In celebration of three decades of the Air Max 90, Nike introduced its new Air Max 90 FlyEase (along with the Air Max 2090 and Air Max Verona) last week. The sneaker combines the classic Air Max 90 design with the brand’s innovative FlyEase technology. The goal was to create a lifestyle shoe that was quick and easy to get into. 

Nike’s FlyEase concept debuted on the LeBron Soldier 8. Since then, it’s been featured in more than 20 footwear styles across running, basketball, and sportswear—most recently in the Air Zoom UNVRS and the Air Jordan 1 FlyEase. In the past, the technology has shown up in the form of zippered uppers and cable-and-strap systems. But for the Air Max 90, Tinker Hatfield, who designed the original Air Max III (aka Air Max 90), and his brother Tobie, who created the first and many FlyEase technologies, worked together to implement a version that wouldn’t require your hands at all. 

The Air Max 90 FlyEase features a flexible heel that collapses when the wearer steps into the shoe. The heel then snaps back into place to secure the fit. According to Nike Air Max designer Dylan Raasch, the heel was partly inspired by the look and function of a shoehorn. “We have this pendulum because it helps. It was the best way to do that,” he explains. “We tried a bunch of different systems and they started breaking or it didn’t allow you to put the shoe back on. But when you have that slide in-and-out action… We were thinking a shoehorn is actually developed that way, so we used that shape to inspire this back piece. A lot of the work was how you bring these two pieces together where it’s a seamless transition, where it doesn’t look like it’s too awkward or out of place. Everything is thoughtful. The shape, the sculpting, how big the piece was, what the material was made out of. We spent a lot of time looking at every little element.” 

FlyEase was initially designed to help improve athletes’ lives. Development in technology was constantly inspired and driven by insights from athletes. “When you’re there to compete, you’re there to compete,” British parasport athlete Hollie Arnold, who was at the Air Max launch event in London, says of the FlyEase technology. “You have a routine and you want to be efficient with everything, so imagine having something like this or something that zips on spike shoes. It takes me five minutes to make sure my spikes are ready. That’s five minutes I could be concentrating on my competition.”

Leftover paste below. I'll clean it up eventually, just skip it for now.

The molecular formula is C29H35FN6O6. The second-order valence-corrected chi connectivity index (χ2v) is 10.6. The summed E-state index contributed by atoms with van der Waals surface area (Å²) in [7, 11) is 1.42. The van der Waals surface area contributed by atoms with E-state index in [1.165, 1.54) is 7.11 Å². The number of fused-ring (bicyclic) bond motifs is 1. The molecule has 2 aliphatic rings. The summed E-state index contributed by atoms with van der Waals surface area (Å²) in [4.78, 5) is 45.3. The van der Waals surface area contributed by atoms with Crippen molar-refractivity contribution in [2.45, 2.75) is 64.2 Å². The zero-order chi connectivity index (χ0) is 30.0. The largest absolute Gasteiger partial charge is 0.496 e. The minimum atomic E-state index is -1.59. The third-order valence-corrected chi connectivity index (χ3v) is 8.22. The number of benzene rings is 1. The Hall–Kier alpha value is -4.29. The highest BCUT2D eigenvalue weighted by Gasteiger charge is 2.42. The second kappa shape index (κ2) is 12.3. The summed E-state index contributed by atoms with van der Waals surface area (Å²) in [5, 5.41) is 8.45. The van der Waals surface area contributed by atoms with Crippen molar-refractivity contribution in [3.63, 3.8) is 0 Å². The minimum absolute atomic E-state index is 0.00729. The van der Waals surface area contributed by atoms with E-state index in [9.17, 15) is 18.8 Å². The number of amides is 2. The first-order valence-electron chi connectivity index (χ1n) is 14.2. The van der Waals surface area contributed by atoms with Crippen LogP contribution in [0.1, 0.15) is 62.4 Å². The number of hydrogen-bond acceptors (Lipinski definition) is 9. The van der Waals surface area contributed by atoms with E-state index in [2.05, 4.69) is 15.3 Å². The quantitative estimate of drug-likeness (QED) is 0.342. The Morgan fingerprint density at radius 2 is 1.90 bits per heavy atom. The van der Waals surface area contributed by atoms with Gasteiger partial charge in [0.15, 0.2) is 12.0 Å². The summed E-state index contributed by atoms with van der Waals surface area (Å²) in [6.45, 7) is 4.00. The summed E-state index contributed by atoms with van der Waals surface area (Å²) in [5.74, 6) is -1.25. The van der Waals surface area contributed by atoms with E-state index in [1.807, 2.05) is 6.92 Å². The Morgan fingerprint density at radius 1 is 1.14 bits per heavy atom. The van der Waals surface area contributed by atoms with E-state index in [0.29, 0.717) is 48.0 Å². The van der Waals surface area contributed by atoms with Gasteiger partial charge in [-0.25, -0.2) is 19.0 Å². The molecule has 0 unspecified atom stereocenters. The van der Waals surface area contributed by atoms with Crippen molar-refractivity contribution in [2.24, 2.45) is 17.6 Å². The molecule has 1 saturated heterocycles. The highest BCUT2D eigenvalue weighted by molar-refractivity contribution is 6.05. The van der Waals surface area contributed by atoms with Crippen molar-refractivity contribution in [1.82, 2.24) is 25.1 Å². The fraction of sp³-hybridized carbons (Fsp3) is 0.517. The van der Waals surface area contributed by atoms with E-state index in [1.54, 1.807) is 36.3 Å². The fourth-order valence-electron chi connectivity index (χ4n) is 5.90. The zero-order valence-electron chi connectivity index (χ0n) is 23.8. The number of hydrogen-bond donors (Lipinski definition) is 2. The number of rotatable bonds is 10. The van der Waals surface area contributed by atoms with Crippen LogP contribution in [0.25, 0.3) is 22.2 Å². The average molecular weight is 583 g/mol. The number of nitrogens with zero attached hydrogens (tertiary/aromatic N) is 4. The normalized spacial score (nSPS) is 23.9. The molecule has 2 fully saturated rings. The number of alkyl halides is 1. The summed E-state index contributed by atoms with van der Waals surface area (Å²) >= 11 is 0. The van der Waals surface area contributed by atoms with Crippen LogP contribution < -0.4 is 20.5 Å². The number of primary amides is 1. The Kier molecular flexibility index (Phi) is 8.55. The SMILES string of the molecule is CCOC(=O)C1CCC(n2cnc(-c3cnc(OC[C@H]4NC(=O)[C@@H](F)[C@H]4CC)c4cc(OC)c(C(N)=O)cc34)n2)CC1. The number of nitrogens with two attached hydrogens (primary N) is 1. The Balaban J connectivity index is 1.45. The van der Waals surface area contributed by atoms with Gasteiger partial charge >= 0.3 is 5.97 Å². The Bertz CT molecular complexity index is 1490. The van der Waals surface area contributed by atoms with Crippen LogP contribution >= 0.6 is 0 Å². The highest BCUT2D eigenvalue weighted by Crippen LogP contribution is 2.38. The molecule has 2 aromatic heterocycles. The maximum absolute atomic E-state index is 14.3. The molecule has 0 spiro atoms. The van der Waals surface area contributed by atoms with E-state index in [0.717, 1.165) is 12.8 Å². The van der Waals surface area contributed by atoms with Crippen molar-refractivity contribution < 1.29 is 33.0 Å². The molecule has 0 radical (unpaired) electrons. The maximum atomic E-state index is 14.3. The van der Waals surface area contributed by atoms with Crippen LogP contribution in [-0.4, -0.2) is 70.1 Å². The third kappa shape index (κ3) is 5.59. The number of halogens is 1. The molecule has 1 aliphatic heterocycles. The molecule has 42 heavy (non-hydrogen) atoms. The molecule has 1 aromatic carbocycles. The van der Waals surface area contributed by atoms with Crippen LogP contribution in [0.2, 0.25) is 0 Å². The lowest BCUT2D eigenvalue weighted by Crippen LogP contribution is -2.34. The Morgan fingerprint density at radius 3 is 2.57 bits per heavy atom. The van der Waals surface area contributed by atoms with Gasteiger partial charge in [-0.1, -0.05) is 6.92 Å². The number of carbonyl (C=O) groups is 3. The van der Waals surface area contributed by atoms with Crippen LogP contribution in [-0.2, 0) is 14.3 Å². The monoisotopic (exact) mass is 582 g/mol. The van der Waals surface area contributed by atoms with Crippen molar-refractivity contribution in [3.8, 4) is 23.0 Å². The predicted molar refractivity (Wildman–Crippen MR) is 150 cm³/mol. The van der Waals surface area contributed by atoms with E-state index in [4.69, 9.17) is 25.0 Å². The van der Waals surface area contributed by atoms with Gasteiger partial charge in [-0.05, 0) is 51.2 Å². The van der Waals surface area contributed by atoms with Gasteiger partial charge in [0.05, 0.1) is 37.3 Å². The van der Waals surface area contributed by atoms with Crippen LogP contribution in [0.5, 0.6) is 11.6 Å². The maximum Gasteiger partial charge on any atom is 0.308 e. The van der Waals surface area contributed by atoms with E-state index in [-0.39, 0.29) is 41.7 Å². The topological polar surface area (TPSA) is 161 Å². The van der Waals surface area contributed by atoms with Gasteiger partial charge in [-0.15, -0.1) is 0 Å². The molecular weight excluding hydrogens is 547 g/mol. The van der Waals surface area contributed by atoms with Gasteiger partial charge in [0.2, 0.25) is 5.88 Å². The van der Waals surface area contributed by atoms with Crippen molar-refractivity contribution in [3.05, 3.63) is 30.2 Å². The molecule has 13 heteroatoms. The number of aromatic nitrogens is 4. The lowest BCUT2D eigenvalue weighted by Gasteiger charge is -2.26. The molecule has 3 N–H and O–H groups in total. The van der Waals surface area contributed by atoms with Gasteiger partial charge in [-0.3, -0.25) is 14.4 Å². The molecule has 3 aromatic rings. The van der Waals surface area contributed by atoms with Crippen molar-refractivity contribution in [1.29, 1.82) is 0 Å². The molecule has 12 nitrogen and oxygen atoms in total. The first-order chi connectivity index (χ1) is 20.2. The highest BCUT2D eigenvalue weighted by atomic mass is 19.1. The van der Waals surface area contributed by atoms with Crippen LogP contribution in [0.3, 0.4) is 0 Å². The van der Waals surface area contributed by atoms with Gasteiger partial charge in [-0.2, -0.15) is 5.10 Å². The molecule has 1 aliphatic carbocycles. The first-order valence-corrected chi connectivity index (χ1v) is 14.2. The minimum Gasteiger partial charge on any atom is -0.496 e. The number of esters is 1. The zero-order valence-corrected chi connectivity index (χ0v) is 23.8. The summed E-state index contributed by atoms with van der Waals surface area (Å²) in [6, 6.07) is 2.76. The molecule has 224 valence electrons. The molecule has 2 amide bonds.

But this time around, Nike wanted to design something for the everyday wearer via a more lifestyle shoe. “I always do this thing where I slip my shoes off without untying the laces,” says Raasch. “That’s how I take them off and I was like, 'Why don’t we look at that?’ It’s something that people do. With performance shoes you’re like, ‘What are the things that will help me perform better?’ With this, it’s like, ‘What’s gonna help my life be easier or simpler or what will help me get through the day faster?’”

Image via Nike

It can be tricky to reimagine a classic sneaker. Fans are often sentimental about icons and want the original to remain intact. They remember its history and are attached to the nostalgia, what the sneaker meant to them. The Air Max 90 is one of those classics, no doubt. Introduced in 1987, the original Air Max was an all-new running shoe built around the largest Air bag—the brainchild of former aerospace engineer Frank Rudy—Nike had ever placed in a sneaker. It was designed by Tinker, who was famously inspired by the Centre Georges Pompidou in Paris to make the six-chambered Air bag in the heel visible on the outside. Over the years, what started as an innovation for athletes, became something more. It was no longer just for sport, but also style. In the ‘90s, kids rushed to stores to cop their favorite Air Maxes—often the Air Max Plus, Air Max 95, or Air Max 97. Today, through its ties to music, streetwear, and sportswear, the sneaker has remained one of the most beloved Nike footwear styles. Brands, designers, and artists—all fans of Air Max—like Virgil Abloh, Undefeated, Skepta, and Sean Wotherspoon have worked on their own versions. If you ask someone what their favorite sneaker is, an Air Max is a common answer. 

Raasch says Nike understands this. It’s why they didn’t change much from the Air Max 90 we know, and exactly why Tinker and Tobie led the project. “They can mess with their own design,” he says. “If you have Tinker doing it to his own shoe, he’s gonna be the one who approves it. I think if we were to do it I’d be like, ‘This is gonna freak me out if he doesn’t like this.’ I think it was good that they set the bar. When you see it I think you’ll be like, ‘Ok. They wanted to keep things very authentic.’ They didn’t start moving stuff around ‘cause sometimes designers have the tendency to be like, ‘What can I do to change it?’”

“This one was straight forward, keeping an icon what it was and just adding a detail,” he continues. “This was all about not disrupting what was there.”

The Nike Air Max 90 FlyEase will be available on and at select Nike Sportswear retailers beginning March 9.